Herd of goats to chomp down on wildfire risk at Cuyamaca College

EL CAJON – Cuyamaca College is bringing back its star, four-legged staff members to take on an important task again this fall: eat their way across campus.

A herd of goats began their assignment in September, and will conclude this fall. The goats are grazing on dry, overgrown plants, grasses and brush on the leafy, 165-acre campus. The 200 animals, known as brushing goats, are part of an effort to cut down on fire fuels at the college, in a way that is quite cost effective.

The herd of goats, which includes mostly females and their kids, as well as neutered males, are completing a 6-8 week assignment at the college. Along with human crews, the animals will clear about 50 acres.

Interim Cuyamaca President Jessica Robinson said the goats are particularly effective because of their taste for invasive, non-native plants. 

“Goats are not native to North America, and so they prefer to eat non-native plants that have infiltrated areas around campus,” Robinson said. “This is the second time we’ve used goats to accomplish this work, and we know the community enjoys watching them work.”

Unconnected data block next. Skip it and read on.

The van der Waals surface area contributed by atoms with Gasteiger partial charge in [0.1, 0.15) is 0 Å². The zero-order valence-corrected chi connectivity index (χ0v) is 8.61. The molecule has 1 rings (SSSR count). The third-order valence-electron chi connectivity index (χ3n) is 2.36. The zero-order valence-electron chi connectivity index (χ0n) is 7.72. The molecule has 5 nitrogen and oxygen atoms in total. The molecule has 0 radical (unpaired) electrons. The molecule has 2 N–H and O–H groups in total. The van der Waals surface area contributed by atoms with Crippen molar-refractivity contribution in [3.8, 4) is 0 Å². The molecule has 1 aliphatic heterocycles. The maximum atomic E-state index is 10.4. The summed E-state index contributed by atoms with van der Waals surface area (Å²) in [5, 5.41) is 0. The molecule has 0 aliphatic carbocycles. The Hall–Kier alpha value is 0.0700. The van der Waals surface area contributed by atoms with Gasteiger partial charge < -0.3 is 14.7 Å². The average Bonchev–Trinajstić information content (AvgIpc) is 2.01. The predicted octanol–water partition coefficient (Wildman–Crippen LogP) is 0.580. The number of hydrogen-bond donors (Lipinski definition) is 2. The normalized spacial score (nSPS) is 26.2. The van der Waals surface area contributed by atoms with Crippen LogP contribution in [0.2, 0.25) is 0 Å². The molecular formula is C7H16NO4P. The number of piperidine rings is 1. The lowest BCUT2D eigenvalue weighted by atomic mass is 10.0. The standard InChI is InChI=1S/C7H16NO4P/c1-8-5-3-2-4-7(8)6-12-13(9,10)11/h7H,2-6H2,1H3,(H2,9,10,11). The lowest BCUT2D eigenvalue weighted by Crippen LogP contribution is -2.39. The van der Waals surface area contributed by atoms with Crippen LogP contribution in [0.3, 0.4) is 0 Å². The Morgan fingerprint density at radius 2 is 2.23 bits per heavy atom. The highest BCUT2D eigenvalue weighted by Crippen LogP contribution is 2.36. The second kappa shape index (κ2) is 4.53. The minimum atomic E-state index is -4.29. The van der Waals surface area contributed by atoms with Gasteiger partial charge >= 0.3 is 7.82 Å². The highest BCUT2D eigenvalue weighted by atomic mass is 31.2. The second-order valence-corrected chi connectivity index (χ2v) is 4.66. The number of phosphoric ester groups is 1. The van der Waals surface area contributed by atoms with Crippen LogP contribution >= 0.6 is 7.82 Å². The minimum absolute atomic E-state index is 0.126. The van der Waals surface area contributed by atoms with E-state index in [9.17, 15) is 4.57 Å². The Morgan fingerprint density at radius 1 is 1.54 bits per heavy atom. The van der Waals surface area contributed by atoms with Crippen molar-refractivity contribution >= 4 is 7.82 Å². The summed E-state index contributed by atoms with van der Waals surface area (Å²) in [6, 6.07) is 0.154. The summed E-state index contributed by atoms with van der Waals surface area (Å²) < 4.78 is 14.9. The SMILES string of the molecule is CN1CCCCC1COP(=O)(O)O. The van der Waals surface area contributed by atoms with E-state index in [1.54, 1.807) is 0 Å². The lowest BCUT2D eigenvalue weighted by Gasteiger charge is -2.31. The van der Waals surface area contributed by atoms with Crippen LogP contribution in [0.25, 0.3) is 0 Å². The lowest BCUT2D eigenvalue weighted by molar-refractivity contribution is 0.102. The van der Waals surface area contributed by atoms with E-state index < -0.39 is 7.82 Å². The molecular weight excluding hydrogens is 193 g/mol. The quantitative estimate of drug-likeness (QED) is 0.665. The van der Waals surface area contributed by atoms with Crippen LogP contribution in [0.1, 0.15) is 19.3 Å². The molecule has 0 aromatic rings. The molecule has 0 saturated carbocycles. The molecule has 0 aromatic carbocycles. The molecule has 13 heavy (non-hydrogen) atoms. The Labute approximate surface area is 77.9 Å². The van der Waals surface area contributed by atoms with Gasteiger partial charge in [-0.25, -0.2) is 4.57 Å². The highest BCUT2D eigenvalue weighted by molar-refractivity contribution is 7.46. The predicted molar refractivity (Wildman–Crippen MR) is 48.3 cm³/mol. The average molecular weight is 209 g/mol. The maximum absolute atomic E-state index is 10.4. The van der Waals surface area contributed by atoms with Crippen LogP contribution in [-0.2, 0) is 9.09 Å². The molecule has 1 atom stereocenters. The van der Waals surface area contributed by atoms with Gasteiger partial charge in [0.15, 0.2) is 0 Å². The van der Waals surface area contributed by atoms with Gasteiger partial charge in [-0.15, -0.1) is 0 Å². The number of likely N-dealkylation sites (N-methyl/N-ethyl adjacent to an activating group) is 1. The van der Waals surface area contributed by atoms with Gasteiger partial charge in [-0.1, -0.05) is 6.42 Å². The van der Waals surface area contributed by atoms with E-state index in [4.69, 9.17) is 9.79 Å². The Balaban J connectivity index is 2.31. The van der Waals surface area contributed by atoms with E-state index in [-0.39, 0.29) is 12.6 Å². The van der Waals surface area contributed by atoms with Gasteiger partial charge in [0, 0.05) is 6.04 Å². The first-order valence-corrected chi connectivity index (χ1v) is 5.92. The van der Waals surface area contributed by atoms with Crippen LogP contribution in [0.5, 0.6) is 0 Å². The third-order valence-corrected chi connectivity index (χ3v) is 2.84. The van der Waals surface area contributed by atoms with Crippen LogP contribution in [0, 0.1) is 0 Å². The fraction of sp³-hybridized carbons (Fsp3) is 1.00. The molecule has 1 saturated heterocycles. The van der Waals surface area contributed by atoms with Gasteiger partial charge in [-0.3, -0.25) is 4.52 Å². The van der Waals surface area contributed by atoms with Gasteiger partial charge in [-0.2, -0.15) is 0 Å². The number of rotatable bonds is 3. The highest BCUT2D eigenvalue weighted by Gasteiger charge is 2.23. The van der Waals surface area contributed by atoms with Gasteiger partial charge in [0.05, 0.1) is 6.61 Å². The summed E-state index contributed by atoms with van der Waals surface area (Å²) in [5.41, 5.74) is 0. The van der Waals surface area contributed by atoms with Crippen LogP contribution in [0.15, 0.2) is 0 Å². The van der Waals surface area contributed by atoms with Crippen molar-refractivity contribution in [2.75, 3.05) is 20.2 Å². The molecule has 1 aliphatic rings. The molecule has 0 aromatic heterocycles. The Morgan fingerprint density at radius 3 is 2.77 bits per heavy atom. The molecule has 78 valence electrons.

As in the past, Cuyamaca College hired Environmental Land Management (ELM), a San Diego company that provides the goats for controlling brush, creating fire breaks, and clearing land. Another reason why the agile animals are ideal for such work is because they can traverse nearly any kind of terrain, including land that is often impossible to reach for people and mechanized equipment. They’re also much quieter.

Brushing goats are able to navigate uneven terrain, stand on two legs to reach tall brush, and not compact soil as they walk on it. They are also able to endure warm temperatures in East County. With open spaces cleared of overgrowth, the college also will be protected by naturally open fire breaks.

The goats are being deployed in accordance with all local, regional, and state requirements. As they work, the animals are being contained within a low-voltage, state-regulated electric fence. At the end of their workday, the goats retire for the evening to a paddock, which moves as they move throughout the campus. The paddock is protected by dogs, and contract personnel watch over the animals 24 hours a day. Those interested in learning more about the goats and their assignment can send an email to: Community.Cuyamaca@gcccd.edu.

For information about the college district, go to www.gcccd.edu.